“We said before the game we’d make changes. But we also said it shouldn’t be taken in any way, shape, or form as a sign of being disrespectful towards Exeter or the Carling Cup. We are Liverpool Football Club and we will try to win every game that we’ve got to play.”

Dalglish continued, “I think the most important thing was our attitude to the game and I think we started it in the right frame of mind.”

Dalglish’s quotes concisely encapsulate how I feel about Liverpool. I’m not an advocate of the attitude of being disgruntled or annoyed by “lesser” competitions like the Europa League or Carling Cup. I want Liverpool to be playing in and winning everything they possibly can because that’s what this club is all about.

Argue all you want about how the team needs to build back up to being a stronger squad in order to not have to prioritize so much. But my feeling has been and always will remain that “We are Liverpool Football Club and we will try to win every game that we’ve got to play.”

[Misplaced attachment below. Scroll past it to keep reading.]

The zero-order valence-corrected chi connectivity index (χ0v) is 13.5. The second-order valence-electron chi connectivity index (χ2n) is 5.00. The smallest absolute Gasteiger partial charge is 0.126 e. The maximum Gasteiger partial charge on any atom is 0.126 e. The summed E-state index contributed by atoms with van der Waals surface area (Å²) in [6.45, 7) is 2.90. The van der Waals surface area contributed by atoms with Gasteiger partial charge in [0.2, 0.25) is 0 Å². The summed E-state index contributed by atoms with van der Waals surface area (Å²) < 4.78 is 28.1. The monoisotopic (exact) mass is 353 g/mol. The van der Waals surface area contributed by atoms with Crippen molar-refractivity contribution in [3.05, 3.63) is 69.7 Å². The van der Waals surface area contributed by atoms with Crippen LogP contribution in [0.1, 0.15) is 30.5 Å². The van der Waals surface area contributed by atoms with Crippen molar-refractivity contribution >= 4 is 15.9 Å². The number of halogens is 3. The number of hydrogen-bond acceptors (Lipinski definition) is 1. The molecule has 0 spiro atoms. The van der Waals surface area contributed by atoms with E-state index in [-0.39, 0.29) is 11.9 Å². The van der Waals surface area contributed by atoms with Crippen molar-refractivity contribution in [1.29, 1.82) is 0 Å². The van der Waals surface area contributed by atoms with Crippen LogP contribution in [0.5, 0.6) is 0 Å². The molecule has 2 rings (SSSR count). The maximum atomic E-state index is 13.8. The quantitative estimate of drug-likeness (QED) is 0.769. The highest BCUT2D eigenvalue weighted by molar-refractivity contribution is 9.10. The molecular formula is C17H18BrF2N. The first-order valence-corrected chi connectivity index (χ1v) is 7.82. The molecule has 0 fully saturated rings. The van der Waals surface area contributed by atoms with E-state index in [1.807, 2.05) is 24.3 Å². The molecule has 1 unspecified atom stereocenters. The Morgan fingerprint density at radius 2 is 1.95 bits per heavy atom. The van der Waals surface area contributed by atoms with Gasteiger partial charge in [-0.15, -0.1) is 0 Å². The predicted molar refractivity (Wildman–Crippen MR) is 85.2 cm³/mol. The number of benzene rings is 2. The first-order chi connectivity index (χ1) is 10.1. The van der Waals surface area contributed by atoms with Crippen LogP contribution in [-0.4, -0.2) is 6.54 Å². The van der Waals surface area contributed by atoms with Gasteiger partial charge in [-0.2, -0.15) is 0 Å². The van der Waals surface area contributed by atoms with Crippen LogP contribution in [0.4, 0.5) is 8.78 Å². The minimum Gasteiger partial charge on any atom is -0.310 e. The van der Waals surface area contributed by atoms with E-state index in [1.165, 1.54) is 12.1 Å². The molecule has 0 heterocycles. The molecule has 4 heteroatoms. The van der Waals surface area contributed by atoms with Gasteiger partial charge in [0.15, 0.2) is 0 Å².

Nice to see my manager feels the same way.

Fernando Torres: Me Thinks You Doth Protest Too Much

By , March 11, 2011 9:58 am

For all the pain that Liverpool has had to endure in the last number of months, culminating in the, at the time, devastating loss of Fernando Torres, the club and its fans are moving on. We are moving forward into the future, one step at a time, rebuilding the confidence that was stripped away from the club under the horrible regime of Hicks and Gillette and the disastrous reign of Roy Hodgson. No one involved with the club is under any illusions that the club is anywhere near its best, but the progress, positivity, and incredible signs of life under Kenny Dalglish are proving that the end to this fallow period is nigh.